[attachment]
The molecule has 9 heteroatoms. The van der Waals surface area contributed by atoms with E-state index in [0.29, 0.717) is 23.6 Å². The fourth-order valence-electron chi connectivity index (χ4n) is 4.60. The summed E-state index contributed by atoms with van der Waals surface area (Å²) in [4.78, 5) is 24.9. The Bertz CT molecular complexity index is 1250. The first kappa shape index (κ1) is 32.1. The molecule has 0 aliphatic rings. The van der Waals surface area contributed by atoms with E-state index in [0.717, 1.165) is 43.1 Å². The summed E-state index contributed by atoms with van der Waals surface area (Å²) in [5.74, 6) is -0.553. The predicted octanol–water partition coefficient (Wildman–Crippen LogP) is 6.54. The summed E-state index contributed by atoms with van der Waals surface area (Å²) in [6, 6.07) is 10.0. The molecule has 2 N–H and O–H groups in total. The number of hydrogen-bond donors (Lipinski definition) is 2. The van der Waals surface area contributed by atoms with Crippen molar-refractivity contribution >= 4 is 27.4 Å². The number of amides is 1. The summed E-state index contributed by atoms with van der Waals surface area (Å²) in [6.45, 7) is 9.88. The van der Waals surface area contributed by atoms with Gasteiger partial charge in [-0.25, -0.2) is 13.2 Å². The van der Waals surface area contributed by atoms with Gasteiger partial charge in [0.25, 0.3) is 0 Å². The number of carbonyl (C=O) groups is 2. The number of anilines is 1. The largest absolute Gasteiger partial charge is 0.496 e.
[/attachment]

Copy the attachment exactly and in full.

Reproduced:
The molecule has 9 heteroatoms. The van der Waals surface area contributed by atoms with E-state index in [0.29, 0.717) is 23.6 Å². The fourth-order valence-electron chi connectivity index (χ4n) is 4.60. The summed E-state index contributed by atoms with van der Waals surface area (Å²) in [4.78, 5) is 24.9. The Bertz CT molecular complexity index is 1250. The first kappa shape index (κ1) is 32.1. The molecule has 0 aliphatic rings. The van der Waals surface area contributed by atoms with E-state index in [0.717, 1.165) is 43.1 Å². The summed E-state index contributed by atoms with van der Waals surface area (Å²) in [5.74, 6) is -0.553. The predicted octanol–water partition coefficient (Wildman–Crippen LogP) is 6.54. The summed E-state index contributed by atoms with van der Waals surface area (Å²) in [6, 6.07) is 10.0. The molecule has 2 N–H and O–H groups in total. The number of hydrogen-bond donors (Lipinski definition) is 2. The van der Waals surface area contributed by atoms with Crippen molar-refractivity contribution >= 4 is 27.4 Å². The number of amides is 1. The summed E-state index contributed by atoms with van der Waals surface area (Å²) in [6.45, 7) is 9.88. The van der Waals surface area contributed by atoms with Gasteiger partial charge in [-0.25, -0.2) is 13.2 Å². The van der Waals surface area contributed by atoms with Gasteiger partial charge in [0.25, 0.3) is 0 Å². The number of carbonyl (C=O) groups is 2. The number of anilines is 1. The largest absolute Gasteiger partial charge is 0.496 e.